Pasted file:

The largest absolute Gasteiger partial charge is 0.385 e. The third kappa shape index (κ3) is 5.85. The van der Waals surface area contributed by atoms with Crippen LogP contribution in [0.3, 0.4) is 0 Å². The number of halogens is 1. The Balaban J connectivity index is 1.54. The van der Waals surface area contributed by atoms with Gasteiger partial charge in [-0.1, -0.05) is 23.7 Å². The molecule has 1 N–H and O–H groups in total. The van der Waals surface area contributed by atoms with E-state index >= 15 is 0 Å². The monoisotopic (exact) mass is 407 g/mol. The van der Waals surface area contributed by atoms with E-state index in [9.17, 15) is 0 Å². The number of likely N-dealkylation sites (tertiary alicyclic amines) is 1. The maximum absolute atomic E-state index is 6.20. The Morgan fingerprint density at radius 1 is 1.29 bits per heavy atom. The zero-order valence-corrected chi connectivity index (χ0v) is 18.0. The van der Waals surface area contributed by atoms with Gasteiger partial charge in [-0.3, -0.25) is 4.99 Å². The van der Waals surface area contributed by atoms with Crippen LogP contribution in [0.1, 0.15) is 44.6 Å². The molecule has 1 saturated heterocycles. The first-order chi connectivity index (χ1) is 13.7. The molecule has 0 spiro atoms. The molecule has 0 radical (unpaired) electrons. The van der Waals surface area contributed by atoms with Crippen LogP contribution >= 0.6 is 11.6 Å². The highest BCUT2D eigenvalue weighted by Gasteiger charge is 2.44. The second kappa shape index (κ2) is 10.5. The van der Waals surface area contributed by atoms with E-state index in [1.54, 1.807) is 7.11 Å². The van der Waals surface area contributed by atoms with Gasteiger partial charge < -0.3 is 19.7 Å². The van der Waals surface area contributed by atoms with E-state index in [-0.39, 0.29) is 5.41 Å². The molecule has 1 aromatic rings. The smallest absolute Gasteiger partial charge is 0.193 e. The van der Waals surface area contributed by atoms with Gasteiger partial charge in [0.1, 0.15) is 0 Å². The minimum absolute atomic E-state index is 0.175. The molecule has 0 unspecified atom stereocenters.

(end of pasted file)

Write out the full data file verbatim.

The largest absolute Gasteiger partial charge is 0.385 e. The third kappa shape index (κ3) is 5.85. The van der Waals surface area contributed by atoms with Crippen LogP contribution in [0.3, 0.4) is 0 Å². The number of halogens is 1. The Balaban J connectivity index is 1.54. The van der Waals surface area contributed by atoms with Gasteiger partial charge in [-0.1, -0.05) is 23.7 Å². The molecule has 1 N–H and O–H groups in total. The van der Waals surface area contributed by atoms with E-state index >= 15 is 0 Å². The monoisotopic (exact) mass is 407 g/mol. The van der Waals surface area contributed by atoms with E-state index in [9.17, 15) is 0 Å². The number of likely N-dealkylation sites (tertiary alicyclic amines) is 1. The maximum absolute atomic E-state index is 6.20. The Morgan fingerprint density at radius 1 is 1.29 bits per heavy atom. The zero-order valence-corrected chi connectivity index (χ0v) is 18.0. The van der Waals surface area contributed by atoms with Gasteiger partial charge in [-0.3, -0.25) is 4.99 Å². The van der Waals surface area contributed by atoms with Crippen LogP contribution in [0.1, 0.15) is 44.6 Å². The molecule has 1 saturated heterocycles. The first-order chi connectivity index (χ1) is 13.7. The molecule has 0 spiro atoms. The molecule has 0 radical (unpaired) electrons. The van der Waals surface area contributed by atoms with Crippen LogP contribution >= 0.6 is 11.6 Å². The highest BCUT2D eigenvalue weighted by Gasteiger charge is 2.44. The second kappa shape index (κ2) is 10.5. The van der Waals surface area contributed by atoms with E-state index in [1.54, 1.807) is 7.11 Å². The van der Waals surface area contributed by atoms with Gasteiger partial charge < -0.3 is 19.7 Å². The van der Waals surface area contributed by atoms with E-state index in [-0.39, 0.29) is 5.41 Å². The molecule has 1 aromatic rings. The smallest absolute Gasteiger partial charge is 0.193 e. The van der Waals surface area contributed by atoms with Gasteiger partial charge in [0.1, 0.15) is 0 Å². The minimum absolute atomic E-state index is 0.175. The molecule has 0 unspecified atom stereocenters.